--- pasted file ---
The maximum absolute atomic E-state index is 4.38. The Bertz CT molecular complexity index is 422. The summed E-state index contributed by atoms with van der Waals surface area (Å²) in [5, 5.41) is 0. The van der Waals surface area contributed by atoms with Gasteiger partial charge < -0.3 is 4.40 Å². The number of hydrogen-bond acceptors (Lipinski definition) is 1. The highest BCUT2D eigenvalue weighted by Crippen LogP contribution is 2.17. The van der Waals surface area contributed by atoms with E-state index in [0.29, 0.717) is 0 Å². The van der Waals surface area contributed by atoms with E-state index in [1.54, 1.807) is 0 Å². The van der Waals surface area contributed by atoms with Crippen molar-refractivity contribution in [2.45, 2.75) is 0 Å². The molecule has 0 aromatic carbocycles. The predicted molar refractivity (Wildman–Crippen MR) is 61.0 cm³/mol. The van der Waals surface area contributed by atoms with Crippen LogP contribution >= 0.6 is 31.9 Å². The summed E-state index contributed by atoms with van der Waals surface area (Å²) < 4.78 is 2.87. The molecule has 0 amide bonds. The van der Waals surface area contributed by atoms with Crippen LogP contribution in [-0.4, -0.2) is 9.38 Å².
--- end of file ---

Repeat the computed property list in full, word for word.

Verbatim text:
The maximum absolute atomic E-state index is 4.38. The Bertz CT molecular complexity index is 422. The summed E-state index contributed by atoms with van der Waals surface area (Å²) in [5, 5.41) is 0. The van der Waals surface area contributed by atoms with Gasteiger partial charge < -0.3 is 4.40 Å². The number of hydrogen-bond acceptors (Lipinski definition) is 1. The highest BCUT2D eigenvalue weighted by Crippen LogP contribution is 2.17. The van der Waals surface area contributed by atoms with E-state index in [0.29, 0.717) is 0 Å². The van der Waals surface area contributed by atoms with E-state index in [1.54, 1.807) is 0 Å². The van der Waals surface area contributed by atoms with Crippen molar-refractivity contribution in [2.45, 2.75) is 0 Å². The molecule has 0 aromatic carbocycles. The predicted molar refractivity (Wildman–Crippen MR) is 61.0 cm³/mol. The van der Waals surface area contributed by atoms with Crippen LogP contribution >= 0.6 is 31.9 Å². The summed E-state index contributed by atoms with van der Waals surface area (Å²) < 4.78 is 2.87. The molecule has 0 amide bonds. The van der Waals surface area contributed by atoms with Crippen LogP contribution in [-0.4, -0.2) is 9.38 Å².